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Attribution Modeling: The Key to a Better Marketing Budget

So, people are buying your products and services, but how many touchpoints did it take to get them there? And which touchpoint was the deciding factor?


With an attribution model in place, you can analyze every touchpoint that transforms leads into conversions. That way, you’re never unaware of what triggers your customers into making a purchase. It’s the path to more closely understand your buyer’s journey. And when you know each step of your purchasing process in detail, you can significantly improve your marketing process.


Consequently, having the right attribution model will help you determine how to allocate your funds when updating your marketing budget. 


In this article, we’ll explore the following:


  • What is an attribution marketing model?
  • How vital is an attribution marketing model for your business?
  • What are the benefits of attribution marketing models?
  • Attribution marketing model types and which one you should use

What is an attribution marketing model?

Attribution modeling helps you visualize and better understand your buyer’s journey. It gives you insight into each touchpoint, or marketing channel, that leads customers to the ultimate goal: making a purchase. When you have an attribution model in place, it gives you a greater idea of how your marketing efforts should be improved to streamline the buyer’s journey and essentially enhance your sales. Further, attribution models provide you with foresight on spending, assisting you in your marketing budget process.


In short, attribution marketing models rank each touchpoint a customer encounters before pressing the “buy now” button. It’s a great way to distinguish which touchpoints are most crucial to your sales process.

How vital is an attribution model for your business?

Most online companies have marketing strategies that help them create a successful sales process. Yet, those same companies, though investing a significant amount of time and money in their advertising campaigns, often forget the importance of evaluating the strength of each touchpoint that leads to conversion.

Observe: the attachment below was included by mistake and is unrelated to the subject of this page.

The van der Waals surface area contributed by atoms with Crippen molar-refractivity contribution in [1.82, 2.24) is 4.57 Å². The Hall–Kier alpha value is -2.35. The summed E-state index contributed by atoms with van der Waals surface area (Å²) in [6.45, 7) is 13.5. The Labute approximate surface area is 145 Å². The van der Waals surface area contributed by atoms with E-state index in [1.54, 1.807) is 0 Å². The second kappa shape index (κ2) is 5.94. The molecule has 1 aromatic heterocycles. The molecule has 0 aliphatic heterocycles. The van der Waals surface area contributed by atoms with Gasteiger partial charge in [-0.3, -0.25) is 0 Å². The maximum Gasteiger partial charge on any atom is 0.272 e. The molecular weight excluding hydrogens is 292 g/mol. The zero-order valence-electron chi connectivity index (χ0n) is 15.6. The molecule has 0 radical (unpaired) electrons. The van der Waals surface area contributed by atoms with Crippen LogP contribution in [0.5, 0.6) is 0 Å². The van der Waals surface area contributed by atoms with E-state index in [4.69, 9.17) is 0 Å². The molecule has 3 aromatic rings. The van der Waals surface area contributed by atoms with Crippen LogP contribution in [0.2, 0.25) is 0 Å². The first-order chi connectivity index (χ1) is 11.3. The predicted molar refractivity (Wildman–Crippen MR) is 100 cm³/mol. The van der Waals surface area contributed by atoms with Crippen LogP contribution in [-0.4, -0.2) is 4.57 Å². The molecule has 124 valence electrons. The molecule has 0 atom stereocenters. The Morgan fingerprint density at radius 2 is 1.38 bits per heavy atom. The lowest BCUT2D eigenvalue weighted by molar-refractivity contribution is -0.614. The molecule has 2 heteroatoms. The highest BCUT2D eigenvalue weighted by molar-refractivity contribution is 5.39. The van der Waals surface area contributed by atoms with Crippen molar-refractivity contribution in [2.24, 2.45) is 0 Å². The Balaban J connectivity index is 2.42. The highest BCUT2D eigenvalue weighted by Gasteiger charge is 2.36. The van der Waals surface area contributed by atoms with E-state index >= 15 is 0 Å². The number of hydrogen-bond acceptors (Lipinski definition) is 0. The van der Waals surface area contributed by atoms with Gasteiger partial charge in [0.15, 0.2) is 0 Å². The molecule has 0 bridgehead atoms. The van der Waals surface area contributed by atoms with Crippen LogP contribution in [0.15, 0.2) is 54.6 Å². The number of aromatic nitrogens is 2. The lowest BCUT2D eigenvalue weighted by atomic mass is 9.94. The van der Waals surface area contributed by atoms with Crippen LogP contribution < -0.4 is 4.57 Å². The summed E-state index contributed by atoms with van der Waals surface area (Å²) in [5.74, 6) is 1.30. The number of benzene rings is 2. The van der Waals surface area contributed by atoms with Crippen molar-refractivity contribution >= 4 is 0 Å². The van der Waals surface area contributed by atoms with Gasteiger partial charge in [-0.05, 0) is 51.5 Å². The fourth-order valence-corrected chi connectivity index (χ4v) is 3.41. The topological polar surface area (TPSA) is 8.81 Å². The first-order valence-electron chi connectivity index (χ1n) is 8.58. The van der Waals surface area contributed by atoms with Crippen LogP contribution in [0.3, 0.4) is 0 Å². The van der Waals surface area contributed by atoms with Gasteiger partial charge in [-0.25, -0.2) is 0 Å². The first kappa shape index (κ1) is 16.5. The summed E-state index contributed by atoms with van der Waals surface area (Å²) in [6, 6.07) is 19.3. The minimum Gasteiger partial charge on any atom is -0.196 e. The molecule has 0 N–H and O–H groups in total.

Think of it this way: if a customer receives an email, then sees a banner ad, but converts after seeing an Instagram sponsored post, which touchpoint weighed the most in the customer’s decision?

All three touchpoints likely influenced the sale, but it’s understood that the Instagram ad should be attributed a little more weight in this instance. So does this mean that you should spend more on your Instagram ads?

Based on one sale? That’s unlikely. However, if the pattern looks similar for many clients, you’ll have more certainty (data) as to which channel or touchpoint works best.

Attribution models are essential for your business because they can shed light on how your marketing teams are performing and what factors turn leads into customers. Furthermore, it’s important because it can help you measure the success of your advertising campaigns and figure out how much you’re spending to convert a lead.

What are the benefits of attribution models?

Getting your attribution model right is challenging, especially if your company has a complex marketing process. Still, finding the attribution model that suits your company’s needs can drastically benefit your marketing effort. One of the most apparent benefits is that you’ll gain an infinitely more succinct understanding of your sales funnel. You’ll know how each conversion occurs in detail, making you a better-prepared marketer. But that’s not all. Attribution models can yield other notable results:   


  • Improve marketing budget planning
  • Help marketers determine which campaign works best
  • Give insights into the buyer’s journey
  • Determine the cost per acquisition
  • Increase marketing ROI
  • Control marketing spend
  • Improve personalization


Attribution models are vital tools for analyzing the effectiveness of your marketing campaigns. Use them well, and you’re in control of your sales funnel, use them poorly, and you’re not squeezing the full potential out of your marketing effort. This leads us to our next section, where we explore model types and try to find the one that best suits your company.